Indian manufacturers least optimistic among their global peers

Indian manufacturers least optimistic among their global peers


Amid slowing demand and elevated inflation, the mood among Indian manufacturers remains grim. The seasonally adjusted S&P Global India Manufacturing Purchasing Managers’ Index (PMI) fell to 53.9 in June from 54.6 in May. A reading above 50 indicates expansion and one below the threshold points to a contraction. The headline index remains in the expansion zone, but the latest figure is the lowest since September last year.

Some moderation was seen in cost inflation, with the crucial input price index falling to a three-month low. However, one should not cheer this softening yet, given that the index remains above its long-term average. “Monitored firms reported increases for a wide range of inputs, including chemicals, electronics, energy, metals, and textiles, which they partly passed on to clients in the form of higher selling prices,” said the survey report.

Lack of confidence

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Lack of confidence

Adam Hoyes, an assistant economist at Capital Economics Ltd, explained that easing in price pressures was probably in part because of lower commodity prices. “However, slower growth in demand and the first decline in suppliers’ delivery times since February 2021 are likely to have played a role too,” he said in a report. Hoyes believes that as inflation continues to weigh on manufacturers’ confidence, the Indian economy is by no means out of the woods on the inflationary front.

Business optimism measured via the future output index slid to a 27-month low of 50.9 in June. As the chart alongside shows, India’s reading for this metric is lower than that of global and Asian regions. Unfortunately, economists do not see a respite from cost inflation for Indian manufacturers in the near term.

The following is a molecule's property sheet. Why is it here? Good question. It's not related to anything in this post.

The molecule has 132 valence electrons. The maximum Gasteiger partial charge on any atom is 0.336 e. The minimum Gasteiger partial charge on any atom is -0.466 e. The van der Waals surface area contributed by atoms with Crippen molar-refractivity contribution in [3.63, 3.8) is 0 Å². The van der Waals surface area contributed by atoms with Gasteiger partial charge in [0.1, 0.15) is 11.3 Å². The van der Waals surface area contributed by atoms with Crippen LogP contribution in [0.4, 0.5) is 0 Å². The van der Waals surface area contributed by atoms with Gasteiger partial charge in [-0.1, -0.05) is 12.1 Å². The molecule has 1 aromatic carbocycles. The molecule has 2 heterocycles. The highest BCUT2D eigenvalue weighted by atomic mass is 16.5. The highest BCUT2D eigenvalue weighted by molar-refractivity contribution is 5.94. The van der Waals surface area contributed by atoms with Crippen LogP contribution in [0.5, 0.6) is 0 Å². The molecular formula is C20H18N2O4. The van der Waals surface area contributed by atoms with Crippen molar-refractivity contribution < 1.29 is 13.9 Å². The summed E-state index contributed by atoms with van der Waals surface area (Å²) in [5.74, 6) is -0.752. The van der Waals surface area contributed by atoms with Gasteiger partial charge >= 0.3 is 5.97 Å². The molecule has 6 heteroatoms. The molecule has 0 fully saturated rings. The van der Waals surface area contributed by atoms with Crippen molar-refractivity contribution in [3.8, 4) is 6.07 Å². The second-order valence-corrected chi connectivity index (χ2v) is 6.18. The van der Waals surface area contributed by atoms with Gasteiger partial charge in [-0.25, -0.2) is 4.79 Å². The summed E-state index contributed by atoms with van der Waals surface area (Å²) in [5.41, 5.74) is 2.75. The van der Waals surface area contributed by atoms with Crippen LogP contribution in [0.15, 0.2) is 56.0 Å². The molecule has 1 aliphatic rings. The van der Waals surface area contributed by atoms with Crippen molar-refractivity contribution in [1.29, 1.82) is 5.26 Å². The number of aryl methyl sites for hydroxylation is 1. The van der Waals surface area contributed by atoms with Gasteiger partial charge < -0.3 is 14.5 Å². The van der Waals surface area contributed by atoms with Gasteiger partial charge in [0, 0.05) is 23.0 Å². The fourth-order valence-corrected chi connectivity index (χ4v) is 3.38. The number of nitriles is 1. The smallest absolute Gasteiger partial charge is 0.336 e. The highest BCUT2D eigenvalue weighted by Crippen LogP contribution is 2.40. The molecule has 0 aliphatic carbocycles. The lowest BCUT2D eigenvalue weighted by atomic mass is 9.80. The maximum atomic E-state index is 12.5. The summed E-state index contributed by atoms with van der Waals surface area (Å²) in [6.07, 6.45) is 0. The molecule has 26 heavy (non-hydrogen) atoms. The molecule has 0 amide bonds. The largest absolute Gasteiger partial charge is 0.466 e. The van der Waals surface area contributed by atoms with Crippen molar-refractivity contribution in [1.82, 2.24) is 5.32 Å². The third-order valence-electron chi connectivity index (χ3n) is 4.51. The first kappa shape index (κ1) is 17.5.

“At the moment, it is a bit too early to conclusively say that things are getting better on the inflation front for Indian manufacturers. The tax changes that were announced on Friday will have some inflationary impact,” said Rahul Bajoria, managing director and chief India economist at Barclays. The government has imposed special additional excise duty on the export of petrol and diesel and also raised the import duty on gold.

The prices of some food commodities such as palm oil and soyabean have decreased, Bajoria said. However, the pass-through into inflation will take some time. “So though we are not seeing an incremental inflationary pressure, it would take time for inflation to reduce meaningfully,” he said.

Meanwhile, economists expect the Reserve Bank of India to keep raising interest rates at its upcoming policy meetings to tame inflation.

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